Have you ever tried something new? I’m not talking something that’s hobby-adjacent, like painting with watercolors if you typically work with acrylic. I’m talking NEW-new new. Like waaaay out of your comfort zone, heart-racing, knee-knocking, “this is so not me” new. For me, that was learning to ski as an adult. And three years in, I’m finding that doing so is helping me become a better mom.
Two years ago, my husband proposed that we teach our (then) Kindergartner how to ski. Now, by “we” there was an unspoken mutual understanding that we were talking exclusively about my husband. I would not be partaking because:
#1. I had never skied.
#2. I am not outdoorsy.
#3. I am not athletic.
#4. I hate the snow and winter.
Good reasons, right?
In our family, I’m the indoor parent. I specialize in board games, art projects, reading books aloud with silly voices, and watching movies. I’m indoorsy.
When my husband and son play together, they are outside running around. We live in Stratham, NH so they’re always riding bikes, swimming at the pool, or hiking at Stratham Hill Park. To be fair to myself, as the stay-at-home parent, I also do many of these things with my son. Just not as often, and definitely without the same level of innate enjoyment that my husband experiences. Like, give my husband free time and he’ll go on a five-mile run. Me? Latte, Netflix, nap.
So, back to 2017. My husband’s renting skis for my son and researching lessons for him. I’m busy imagining #lodgelife. I’ll be wearing sweatpants (my life’s goal), snuggling up with a coffee, and reading a book as I warm myself by a crackling fire.
Then I had a moment where I projected what our family would look like ten years down the road.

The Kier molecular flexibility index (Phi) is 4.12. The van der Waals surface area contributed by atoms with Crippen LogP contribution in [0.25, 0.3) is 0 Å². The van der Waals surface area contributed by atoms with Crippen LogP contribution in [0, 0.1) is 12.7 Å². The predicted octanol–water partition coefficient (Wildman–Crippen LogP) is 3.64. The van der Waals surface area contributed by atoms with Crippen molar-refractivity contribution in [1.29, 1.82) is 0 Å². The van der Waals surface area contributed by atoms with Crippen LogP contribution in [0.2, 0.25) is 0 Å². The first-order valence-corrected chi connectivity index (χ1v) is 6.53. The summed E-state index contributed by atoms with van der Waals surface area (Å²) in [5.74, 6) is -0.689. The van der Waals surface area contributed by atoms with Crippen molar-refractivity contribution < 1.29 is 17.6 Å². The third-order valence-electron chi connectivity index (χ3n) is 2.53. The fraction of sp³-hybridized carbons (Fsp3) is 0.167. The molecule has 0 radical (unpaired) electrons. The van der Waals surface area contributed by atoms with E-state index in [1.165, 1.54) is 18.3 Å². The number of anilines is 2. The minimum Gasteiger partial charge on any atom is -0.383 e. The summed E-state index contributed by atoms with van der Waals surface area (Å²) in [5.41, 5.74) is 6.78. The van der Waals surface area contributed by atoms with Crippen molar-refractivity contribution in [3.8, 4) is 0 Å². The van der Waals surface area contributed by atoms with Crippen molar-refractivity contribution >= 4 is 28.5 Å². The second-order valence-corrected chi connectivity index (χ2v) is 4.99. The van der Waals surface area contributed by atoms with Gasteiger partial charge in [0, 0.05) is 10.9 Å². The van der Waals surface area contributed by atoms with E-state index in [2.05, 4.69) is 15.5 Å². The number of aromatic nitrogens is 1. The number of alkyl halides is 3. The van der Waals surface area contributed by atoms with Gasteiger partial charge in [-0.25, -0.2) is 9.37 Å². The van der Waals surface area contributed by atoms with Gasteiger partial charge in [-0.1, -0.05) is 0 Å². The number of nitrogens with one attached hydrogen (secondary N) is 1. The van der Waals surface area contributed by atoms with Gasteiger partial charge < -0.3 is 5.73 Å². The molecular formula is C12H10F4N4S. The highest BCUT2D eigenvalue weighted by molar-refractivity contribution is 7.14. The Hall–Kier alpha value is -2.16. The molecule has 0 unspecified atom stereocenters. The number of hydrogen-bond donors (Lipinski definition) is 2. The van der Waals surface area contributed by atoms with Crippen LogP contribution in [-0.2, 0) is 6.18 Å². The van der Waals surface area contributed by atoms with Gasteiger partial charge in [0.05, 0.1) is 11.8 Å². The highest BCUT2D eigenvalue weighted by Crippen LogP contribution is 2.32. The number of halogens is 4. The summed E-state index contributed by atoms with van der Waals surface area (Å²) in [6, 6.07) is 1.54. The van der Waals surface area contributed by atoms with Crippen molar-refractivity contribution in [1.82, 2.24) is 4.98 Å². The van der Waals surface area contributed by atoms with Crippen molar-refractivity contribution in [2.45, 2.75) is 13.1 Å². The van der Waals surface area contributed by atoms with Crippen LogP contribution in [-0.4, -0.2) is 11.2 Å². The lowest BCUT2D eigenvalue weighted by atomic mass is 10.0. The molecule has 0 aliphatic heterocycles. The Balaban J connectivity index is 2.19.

I’d be fully immersed in my role as a lady of lodge leisure, while dad and teenage son are off skiing. And I’d be… left in their dust. Or, I guess in this case, powder. Skiing would be their thing and I wouldn’t be a part of it.
I don’t know what parenting a teenage boy will be like. (Although this post from Burlington VT Moms Blog gave me lots of hope!) But I do fear that, as my son gets older, I’ll have fewer opportunities to connect with him. Friends will become paramount. School and activities will take up his time. He’s not going to want to pull out the giant roll of white butcher paper to draw the longest train in the world with me. Or snuggle up to listen to a chapter book read out loud.
So, I decided to do something drastic. Something that was out of my comfort zone. WAY out of my comfort zone. Like, so far out of my comfort zone that I couldn’t go any farther without starting to re-enter my comfort zone once again.
I decided that, alongside my son, I’d also learn how to ski.
You read that correctly. Me, hater of winter and all things active, was learning to ski as an adult.
Listen, folks. Learning to ski as an adult wasn’t pretty. And, for a long time, it wasn’t even fun. But the process of immersing myself in something that was not even in the stratosphere of my comfort zone gave me a way to experience the process of learning in a way that I haven’t in a long time.
It gave me new insight into what childhood is like. Sure, it’s easy to romanticize that period of our lives as a carefree time of play with no real responsibilities. But, as I learned how to “french fry” and “pizza” my way down the tiniest bunny hill you’ve ever seen, I also came to appreciate how hard learning—and therefore, childhood—can be. Sure, not in a paying-the-mortgage kind of a way, but hard in its own right.
By forcing myself to go beyond the normal learning that comes with just living day-to-day life, I came to appreciate just how difficult and demanding—mentally, emotionally and physically—it is to be learning something radically new. To be a child, in a sense.
And, in the early years of a child’s life, it’s all new. It’s a constant state of learning curves, uncertainty, and feeling uncomfortable.
Learning to ski as an adult has given me a new kind of confidence and, honestly, it’s made me a better mom. I notice myself being more compassionate, patient, and understanding.
I didn’t just learn a new sport, I learned how to get back in touch with what it’s like to be in second grade. After all, it has been thirty years!
The best part? Even though I did it to connect with my son ten years down the road, I was surprised to find it has also better equipped me to connect with him now.
I’m learning tennis now… so, watch out!